Overview

Our last issue pointed to indications that we might see weaker economic data ahead, driven or aggravated by seasonal distortions. That has indeed come to pass, raising concern with investors. Financial markets have also been shaken by political uncertainty, particularly in Greece, where the May election led to a stalemate but clearly displayed voters’ unhappiness with the pain of austerity.

Commodity prices have fallen, harmed by these events and supply-demand fundamentals. Although sowing the seeds for improved global growth, it also shifts resources from commodity-producing nations to commodity consumers. Overall, the world is better off, but this dislocation also fosters uncertainty, even if temporary


Tony Caxide

North America

Tony M. Caxide, CFA®

Chief Investment Officer

Commodity prices have continued their downward trend. In the last few weeks, even oil and gasoline prices – the last “hold-outs” with rising prices – have fallen precipitously. This brings this important “causal” factor for financial markets into the positive camp along with most other fundamental factors we feel are key, such as monetary policy. Having said that, many investors are interpreting lower commodities as a sign of weakness in demand, making markets volatile.

Since U.S. causal factors are largely in the positive camp, we’re focused on the key remaining negatives, including European austerity and threats to the eurozone currency, slowing emerging economies and an earnings plateau in selected U.S. sectors. As we mentioned last month, we’re also seeing some seasonal volatility (an early Easter, distorted seasonal factors and a mild winter, which accelerated some activity to usually slow winter months), making data particularly hard to interpret.


Jeffrey G, Wilkins

Japan

Jeffrey G. Wilkins,

Managing Director, Portfolio Management

Economic fundamentals have weakened slightly in Japan, as exports remain at 2010 levels. Growth in exports has come from demand in the U.S., with Asia and the E.U. both showing declines from last year at this time. Manufacturing also remains relatively flat to slightly weaker, as do machine tool orders, which correlate well to GDP or economic growth. Consumer fundamentals are mixed, with retail sales showing some improvement, while household spending continues to struggle.

While deflation (a decline in prices) is showing moderation, various indicators point to continued price declines for the remainder of 2012. The yen remains strong, placing a burden on exports.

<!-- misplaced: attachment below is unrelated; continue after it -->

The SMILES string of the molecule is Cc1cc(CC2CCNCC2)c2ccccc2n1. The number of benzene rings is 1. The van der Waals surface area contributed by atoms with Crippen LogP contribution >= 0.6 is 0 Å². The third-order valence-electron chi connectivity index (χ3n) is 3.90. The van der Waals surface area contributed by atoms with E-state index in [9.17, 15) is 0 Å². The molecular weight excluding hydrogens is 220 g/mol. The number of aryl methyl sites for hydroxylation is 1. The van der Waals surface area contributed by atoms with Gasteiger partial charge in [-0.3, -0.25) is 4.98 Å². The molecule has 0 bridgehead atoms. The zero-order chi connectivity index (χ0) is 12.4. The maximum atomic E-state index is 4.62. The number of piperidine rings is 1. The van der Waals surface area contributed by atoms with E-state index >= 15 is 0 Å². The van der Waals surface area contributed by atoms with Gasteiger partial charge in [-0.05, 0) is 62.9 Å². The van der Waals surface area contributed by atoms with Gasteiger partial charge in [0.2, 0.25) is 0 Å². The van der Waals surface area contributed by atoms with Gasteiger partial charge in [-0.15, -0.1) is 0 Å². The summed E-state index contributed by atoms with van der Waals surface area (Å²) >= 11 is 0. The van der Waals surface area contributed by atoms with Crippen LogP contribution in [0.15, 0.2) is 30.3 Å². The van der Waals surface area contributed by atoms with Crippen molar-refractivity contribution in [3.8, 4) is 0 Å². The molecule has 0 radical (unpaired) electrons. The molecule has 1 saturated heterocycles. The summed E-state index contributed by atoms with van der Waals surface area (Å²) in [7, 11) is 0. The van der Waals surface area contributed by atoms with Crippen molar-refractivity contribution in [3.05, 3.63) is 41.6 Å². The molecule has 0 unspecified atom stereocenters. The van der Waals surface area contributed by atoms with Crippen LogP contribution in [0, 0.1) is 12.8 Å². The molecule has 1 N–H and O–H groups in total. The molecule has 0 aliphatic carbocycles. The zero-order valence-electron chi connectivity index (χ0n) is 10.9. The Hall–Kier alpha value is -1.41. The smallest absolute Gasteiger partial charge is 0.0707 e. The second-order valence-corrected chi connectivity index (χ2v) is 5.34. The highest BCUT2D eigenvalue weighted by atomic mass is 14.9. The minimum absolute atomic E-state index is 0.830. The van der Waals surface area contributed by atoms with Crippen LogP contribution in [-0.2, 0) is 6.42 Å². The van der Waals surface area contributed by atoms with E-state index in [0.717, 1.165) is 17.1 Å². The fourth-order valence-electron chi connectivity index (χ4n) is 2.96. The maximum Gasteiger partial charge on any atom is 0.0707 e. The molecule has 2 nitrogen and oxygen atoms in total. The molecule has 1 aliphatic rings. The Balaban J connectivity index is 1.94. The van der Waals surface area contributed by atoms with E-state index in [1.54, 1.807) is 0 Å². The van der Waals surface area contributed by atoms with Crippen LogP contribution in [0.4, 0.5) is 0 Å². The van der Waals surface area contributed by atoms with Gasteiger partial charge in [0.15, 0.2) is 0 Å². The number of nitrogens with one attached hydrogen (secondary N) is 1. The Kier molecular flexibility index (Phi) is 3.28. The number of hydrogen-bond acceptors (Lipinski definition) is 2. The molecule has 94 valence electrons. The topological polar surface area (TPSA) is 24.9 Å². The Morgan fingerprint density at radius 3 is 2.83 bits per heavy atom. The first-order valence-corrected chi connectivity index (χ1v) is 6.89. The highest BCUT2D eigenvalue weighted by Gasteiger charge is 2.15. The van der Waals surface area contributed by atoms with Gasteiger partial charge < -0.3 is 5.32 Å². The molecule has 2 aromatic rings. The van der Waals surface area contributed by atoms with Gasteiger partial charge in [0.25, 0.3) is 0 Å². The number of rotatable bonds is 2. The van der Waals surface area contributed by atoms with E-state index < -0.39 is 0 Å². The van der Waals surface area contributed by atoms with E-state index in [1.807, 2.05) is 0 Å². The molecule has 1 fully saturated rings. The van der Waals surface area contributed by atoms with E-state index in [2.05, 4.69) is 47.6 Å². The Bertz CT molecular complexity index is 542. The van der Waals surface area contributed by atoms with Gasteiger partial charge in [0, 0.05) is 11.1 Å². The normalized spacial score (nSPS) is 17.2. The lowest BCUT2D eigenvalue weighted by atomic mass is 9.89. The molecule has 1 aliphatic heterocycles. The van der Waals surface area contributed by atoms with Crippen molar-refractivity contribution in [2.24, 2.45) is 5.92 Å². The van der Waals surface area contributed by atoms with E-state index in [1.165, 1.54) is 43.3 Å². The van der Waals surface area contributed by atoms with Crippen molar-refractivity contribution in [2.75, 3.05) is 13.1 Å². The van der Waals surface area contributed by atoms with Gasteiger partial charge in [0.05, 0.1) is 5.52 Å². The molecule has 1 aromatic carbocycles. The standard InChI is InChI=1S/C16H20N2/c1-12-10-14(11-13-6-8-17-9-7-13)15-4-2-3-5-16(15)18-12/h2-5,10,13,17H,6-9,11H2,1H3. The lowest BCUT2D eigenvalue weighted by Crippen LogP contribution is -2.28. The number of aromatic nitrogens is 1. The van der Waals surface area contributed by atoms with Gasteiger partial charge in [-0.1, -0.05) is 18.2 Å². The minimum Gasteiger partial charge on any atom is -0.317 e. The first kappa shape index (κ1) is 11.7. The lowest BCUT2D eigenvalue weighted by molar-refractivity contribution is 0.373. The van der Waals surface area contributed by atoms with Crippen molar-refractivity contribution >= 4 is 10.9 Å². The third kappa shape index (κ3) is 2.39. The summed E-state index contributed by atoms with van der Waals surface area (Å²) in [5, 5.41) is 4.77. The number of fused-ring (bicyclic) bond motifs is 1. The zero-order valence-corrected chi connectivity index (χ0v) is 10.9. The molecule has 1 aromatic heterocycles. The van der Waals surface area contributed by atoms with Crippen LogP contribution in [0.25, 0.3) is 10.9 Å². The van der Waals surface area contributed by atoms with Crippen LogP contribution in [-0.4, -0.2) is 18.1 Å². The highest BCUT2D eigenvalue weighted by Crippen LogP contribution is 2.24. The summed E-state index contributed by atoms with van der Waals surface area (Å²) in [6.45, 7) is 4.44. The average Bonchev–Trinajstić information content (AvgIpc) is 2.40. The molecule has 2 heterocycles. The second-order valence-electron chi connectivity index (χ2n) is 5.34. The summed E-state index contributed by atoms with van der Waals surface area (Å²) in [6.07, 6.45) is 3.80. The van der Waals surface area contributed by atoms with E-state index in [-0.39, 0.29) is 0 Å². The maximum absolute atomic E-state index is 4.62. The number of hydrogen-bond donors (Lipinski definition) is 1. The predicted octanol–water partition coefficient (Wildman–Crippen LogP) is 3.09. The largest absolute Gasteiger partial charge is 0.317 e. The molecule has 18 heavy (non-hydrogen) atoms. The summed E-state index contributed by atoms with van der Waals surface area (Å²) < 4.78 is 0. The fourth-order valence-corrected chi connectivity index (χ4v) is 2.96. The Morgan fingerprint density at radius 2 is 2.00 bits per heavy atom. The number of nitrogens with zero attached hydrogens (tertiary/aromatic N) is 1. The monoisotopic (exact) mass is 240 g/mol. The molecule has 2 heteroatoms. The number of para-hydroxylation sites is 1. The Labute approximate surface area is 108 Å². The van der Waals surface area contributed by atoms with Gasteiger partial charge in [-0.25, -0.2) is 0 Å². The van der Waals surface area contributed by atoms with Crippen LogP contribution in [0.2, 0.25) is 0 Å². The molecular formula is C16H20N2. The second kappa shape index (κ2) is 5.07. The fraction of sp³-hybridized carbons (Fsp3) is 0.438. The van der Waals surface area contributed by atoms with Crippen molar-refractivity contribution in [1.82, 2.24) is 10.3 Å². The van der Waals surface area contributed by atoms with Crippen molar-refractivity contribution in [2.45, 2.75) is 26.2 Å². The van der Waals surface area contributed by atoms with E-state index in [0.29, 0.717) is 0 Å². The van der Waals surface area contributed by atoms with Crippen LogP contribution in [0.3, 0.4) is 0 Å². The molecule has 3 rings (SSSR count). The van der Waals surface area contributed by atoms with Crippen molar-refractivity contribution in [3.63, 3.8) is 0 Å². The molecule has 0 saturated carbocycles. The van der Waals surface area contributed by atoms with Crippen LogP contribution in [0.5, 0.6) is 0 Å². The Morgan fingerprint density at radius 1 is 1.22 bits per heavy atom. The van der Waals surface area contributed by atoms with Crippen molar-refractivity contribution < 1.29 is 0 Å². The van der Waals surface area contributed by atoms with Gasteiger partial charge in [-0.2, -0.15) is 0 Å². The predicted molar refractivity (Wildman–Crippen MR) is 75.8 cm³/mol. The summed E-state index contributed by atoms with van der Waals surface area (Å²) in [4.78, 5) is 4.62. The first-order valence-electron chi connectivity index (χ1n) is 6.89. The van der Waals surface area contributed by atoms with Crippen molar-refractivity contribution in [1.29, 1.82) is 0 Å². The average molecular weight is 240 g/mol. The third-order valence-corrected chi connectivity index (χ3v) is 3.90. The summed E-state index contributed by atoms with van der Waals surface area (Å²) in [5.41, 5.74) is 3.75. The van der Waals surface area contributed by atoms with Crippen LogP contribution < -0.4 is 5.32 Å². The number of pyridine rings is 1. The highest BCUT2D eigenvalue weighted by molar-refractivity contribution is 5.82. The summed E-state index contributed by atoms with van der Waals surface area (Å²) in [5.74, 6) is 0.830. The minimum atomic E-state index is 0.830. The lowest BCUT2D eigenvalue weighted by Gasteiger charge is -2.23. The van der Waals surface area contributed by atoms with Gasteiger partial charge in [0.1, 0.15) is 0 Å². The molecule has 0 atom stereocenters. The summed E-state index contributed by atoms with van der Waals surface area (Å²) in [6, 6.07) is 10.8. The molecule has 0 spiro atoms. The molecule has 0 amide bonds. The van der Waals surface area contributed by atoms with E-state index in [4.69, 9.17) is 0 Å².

Europe

Jeffrey G. Wilkins,

Managing Director, Portfolio Management

While the eurozone narrowly avoided a recession (technically, two successive quarters of negative GDP) when it reported preliminary first-quarter GDP growth of 0%, it’s in one for all practical purposes and several indicators are pointing towards a still-weak economy and/or display the downward bias started in 2010.

New political leaders were elected or appointed in France and Greece, as platforms shift in support of less austerity and more economic growth through some sort of undefined stimulus. The new President of France, François Hollande, is now getting first-hand insight into German Chancellor Merkel’s opinion on the importance of fiscal discipline. In the meantime, the Greek vote was so fractioned that a prime minister was appointed as a caretaker until another round of elections can be held in June. Rhetoric about Greece leaving the union has resurfaced with vigor and is one reason the Euro has lost ground to the U.S. dollar in recent weeks.


UK

Jeffrey G. Wilkins,

Managing Director, Portfolio Management

The UK appears to be in a recession, after two quarters averaging close to a -1% pace. Impacted in part by the problems in the eurozone, the UK has experienced softer economic data in recent weeks, with a rising Sterling hurting exports, lower housing valuations and lower – if still positive – surveys of purchasing managers.

While retail sales for March looked strong, a deeper look questions whether the month/month gains posted may have been a rebound effect after a weak February report. Employment continues to improve slightly as the number of individuals seeking unemployment payments moved lower and the unemployment rate improved from 8.3% to 8.2%.


Tony Caxide

Emerging Markets

Tony M. Caxide, CFA®

Chief Investment Officer

Typical of transitions, we’re seeing both positive and negative news in the same economies. A reader of data releases can observe, on the same day, how Chinese steel producers are rumored to be slowing cargoes – presumably due to slowing demand – while China’s leadership provides markets with commitments for the monetary and fiscal policy stimulus needed to ensure growth.

Long term, emerging nations continue to have great opportunity. Their problems now seem “run of the mill” – not unlike what developed nations have experienced for decades. This is a significant improvement from the crisis management more typical of the 1970s–1990s period and suggests a maturity in public policy that will serve its citizens and financial markets very well, if upheld.